fluorescent lights - electric ballasts

Do all energy efficient electric ballasts upconvert the source
frequency of 60Hz to 20-50kHz?
I have a history of symptoms with normal fluorescent lighting
(60Hz/120 blinks per second). I usually put up with it, but feel
better in sun or incandescent lighting.
Reply to
Tim923
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Assuming you mean the compact fluorescent lights, the answer is yes! They have to operate at this high frequency to keep the internal transformer hum-free (at least for our human hearing), small and inexpensive. Gene P.S. BTW in this kind of lights there is no "ballast".
Reply to
Gene the Skeptic
| Do all energy efficient electric ballasts upconvert the source | frequency of 60Hz to 20-50kHz? | | I have a history of symptoms with normal fluorescent lighting | (60Hz/120 blinks per second). I usually put up with it, but feel | better in sun or incandescent lighting.
You will still see 120 blinks per second. Even though the electronic ballast is chopping the power up in thousands of fine slice per second, it still has periods of time in which there is less voltage and the light will still have 120 Hz modulation to it.
If the power were DC, an electronic ballast could make it flicker free. DC would not work on an inductive ballast (the light would be seen as a short circuit and could result in an explosion), and electronic ballasts may also require AC anyway. If one can work on DC, it might be indicated as such. But is it worth building a DC power system just to remove the flicker?
I'm wondering if a 3-phase electronic ballast could be devised which would selectively switch power among phases (there'a always power in at least 2 of them at any instant). That could eliminate the flicker, or at least bump it up to 180 or 360 Hz. But it would play hell on the neutral wire if a lot of lights were done this way (it would be distributing the load on 3 phase hot wires, but the neutral would have to be carrying it all).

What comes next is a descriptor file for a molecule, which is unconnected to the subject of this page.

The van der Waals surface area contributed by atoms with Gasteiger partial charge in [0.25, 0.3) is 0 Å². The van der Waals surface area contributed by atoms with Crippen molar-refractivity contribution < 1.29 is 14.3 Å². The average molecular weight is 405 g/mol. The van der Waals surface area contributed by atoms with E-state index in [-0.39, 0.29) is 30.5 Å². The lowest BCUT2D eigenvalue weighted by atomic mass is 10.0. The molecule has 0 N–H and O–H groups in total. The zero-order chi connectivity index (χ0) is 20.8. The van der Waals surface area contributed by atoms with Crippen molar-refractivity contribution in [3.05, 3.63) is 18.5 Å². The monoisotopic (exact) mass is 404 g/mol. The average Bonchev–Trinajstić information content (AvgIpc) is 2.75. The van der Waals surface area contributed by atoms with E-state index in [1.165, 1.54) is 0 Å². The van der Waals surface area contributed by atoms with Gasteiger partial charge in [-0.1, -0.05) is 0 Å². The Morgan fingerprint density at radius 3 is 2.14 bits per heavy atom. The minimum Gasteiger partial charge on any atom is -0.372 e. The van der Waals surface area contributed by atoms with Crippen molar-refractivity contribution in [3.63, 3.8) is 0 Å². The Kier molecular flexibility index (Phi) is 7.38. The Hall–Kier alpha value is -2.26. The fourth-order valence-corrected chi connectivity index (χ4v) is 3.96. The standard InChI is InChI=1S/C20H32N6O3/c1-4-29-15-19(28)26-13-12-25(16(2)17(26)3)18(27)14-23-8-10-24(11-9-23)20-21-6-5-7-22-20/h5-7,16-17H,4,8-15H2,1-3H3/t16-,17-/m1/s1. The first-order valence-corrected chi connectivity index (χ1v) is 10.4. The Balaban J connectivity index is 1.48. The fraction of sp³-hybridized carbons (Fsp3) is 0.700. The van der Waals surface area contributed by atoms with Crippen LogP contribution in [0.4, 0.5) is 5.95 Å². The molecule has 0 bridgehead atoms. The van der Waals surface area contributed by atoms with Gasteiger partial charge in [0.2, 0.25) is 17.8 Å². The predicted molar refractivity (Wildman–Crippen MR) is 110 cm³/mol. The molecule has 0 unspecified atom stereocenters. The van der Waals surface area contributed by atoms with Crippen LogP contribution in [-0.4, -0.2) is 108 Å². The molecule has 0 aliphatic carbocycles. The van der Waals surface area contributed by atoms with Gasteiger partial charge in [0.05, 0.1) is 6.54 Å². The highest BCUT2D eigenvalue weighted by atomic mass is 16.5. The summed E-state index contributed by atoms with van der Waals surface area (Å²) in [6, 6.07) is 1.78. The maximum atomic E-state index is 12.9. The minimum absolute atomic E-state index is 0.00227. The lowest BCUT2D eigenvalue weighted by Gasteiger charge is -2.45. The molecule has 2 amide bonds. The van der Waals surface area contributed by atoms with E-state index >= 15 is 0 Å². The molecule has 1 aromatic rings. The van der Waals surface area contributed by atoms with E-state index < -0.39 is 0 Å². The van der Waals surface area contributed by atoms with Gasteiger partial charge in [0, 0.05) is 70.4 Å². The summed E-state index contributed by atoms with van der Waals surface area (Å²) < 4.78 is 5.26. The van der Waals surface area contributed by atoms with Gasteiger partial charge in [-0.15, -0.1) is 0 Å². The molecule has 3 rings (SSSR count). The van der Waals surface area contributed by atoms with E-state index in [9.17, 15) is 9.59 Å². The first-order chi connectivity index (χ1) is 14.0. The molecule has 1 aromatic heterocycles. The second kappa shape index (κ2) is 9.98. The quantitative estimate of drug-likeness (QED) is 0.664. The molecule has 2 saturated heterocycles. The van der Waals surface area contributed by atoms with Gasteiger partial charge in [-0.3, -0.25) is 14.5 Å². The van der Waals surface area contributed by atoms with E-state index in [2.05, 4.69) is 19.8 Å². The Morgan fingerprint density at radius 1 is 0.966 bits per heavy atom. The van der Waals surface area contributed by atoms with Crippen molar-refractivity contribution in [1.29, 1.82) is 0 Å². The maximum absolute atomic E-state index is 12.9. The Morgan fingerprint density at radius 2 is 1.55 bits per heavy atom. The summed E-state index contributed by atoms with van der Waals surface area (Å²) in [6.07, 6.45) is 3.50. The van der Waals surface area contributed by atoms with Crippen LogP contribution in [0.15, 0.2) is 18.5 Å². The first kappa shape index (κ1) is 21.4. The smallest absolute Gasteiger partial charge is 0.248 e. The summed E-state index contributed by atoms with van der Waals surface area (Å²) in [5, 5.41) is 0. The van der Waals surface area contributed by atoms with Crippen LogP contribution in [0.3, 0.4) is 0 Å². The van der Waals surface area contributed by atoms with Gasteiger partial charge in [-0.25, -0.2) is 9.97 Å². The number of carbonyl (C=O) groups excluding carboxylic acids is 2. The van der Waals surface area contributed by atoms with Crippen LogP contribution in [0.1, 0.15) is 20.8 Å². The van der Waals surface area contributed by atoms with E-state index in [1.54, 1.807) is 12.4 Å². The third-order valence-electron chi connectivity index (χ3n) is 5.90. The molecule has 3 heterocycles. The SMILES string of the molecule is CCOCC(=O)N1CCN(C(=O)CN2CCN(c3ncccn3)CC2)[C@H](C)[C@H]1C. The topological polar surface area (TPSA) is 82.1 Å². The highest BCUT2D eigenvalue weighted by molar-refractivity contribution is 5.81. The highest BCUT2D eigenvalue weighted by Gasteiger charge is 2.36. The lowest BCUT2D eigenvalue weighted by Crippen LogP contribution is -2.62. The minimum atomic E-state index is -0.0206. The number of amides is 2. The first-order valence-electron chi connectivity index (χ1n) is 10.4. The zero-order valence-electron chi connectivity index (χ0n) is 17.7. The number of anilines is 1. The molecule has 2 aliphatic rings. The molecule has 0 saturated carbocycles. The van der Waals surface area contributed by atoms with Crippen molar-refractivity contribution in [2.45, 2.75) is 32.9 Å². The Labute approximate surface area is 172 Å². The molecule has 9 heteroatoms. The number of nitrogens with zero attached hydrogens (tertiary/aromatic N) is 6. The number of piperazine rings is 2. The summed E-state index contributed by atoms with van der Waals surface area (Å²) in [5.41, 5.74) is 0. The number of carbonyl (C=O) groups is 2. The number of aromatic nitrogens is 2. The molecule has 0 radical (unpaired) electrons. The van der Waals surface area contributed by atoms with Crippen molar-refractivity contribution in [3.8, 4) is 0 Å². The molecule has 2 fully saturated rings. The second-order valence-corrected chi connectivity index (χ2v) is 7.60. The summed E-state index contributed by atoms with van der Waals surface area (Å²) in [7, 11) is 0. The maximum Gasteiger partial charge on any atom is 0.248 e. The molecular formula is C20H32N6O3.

Reply to
phil-news-nospam
Sorry never seen a 3 phase ballast. On 3 phase 480 volt circiuts for lights they are still single phase lights, either 277v from hot to a netural or 480 between hots, and use a contactor for switching. besides lighting circuits in most applications do not draw much power, not enough to be 3 phase. even 1800 watt vapor lamps are single phase.
Also your second question about the netual, in a 3 phase circuit even wye connected if the load is balance thereis no netual current. if unblanced at the worst the maximum load on the neutral is the load on just one of the hot legs, as the phases add up to zero current.
Reply to
pablo
Not always that simple. If the load is non-linear, such as a three, separate phase-neutral full-wave rectifiers, the neutral current can be *more* than any single phase current. If the magical 3 phase circuit that phil postulated shifts the load from phase to phase as each phase voltage changes, that would be a non-linear type of load and the rms current of the neutral could be higher than rms current through any single phase. Even if all three phase currents are exactly equal. They only cancel out to provide zero neutral current if they are sinusoids.
daestrom
Reply to
daestrom
in article snipped-for-privacy@4ax.com, Tim923 at snipped-for-privacy@verizon.net wrote on 9/20/04 1:42 PM:
The problem is the ballast. Inductors offer a cheap and low-loss way to stabilize current flow through the tube. To do so on dc will require electronics or an inductor in the primary circuit of the rectifier.
Bill
Reply to
Repeating Rifle
wHICH is the way my patented ballast works. A bridge circuit is inserted in series with the AC circuit and it controls the light electronically.
Reply to
bushbadee
in article AII3d.4935$Ii2.148@trnddc09, bushbadee at snipped-for-privacy@verizon.net wrote on 9/20/04 3:20 PM:
You got a patent for that? When? What is the patent number? Did it ever earn a royalty? I know how a bridge circuit can be connected to an ac circuit in many ways, but what do you mean by "inserted in series"?
Bill
Reply to
Repeating Rifle
Sure did get a patent. Got one in the US, Japan and Germany on it. If I gave you the patent no you would know my name. Well the power came in, went through a capacitor to the lamp, from the lamp to the bridge and from the bridge to the return.
Only about 14 parts total and it regulated from about a couple of micro amps of lamp current to a full 60 ma which was the lamp max. There was no styrating of the lamp at any brightness.
Reply to
bushbadee

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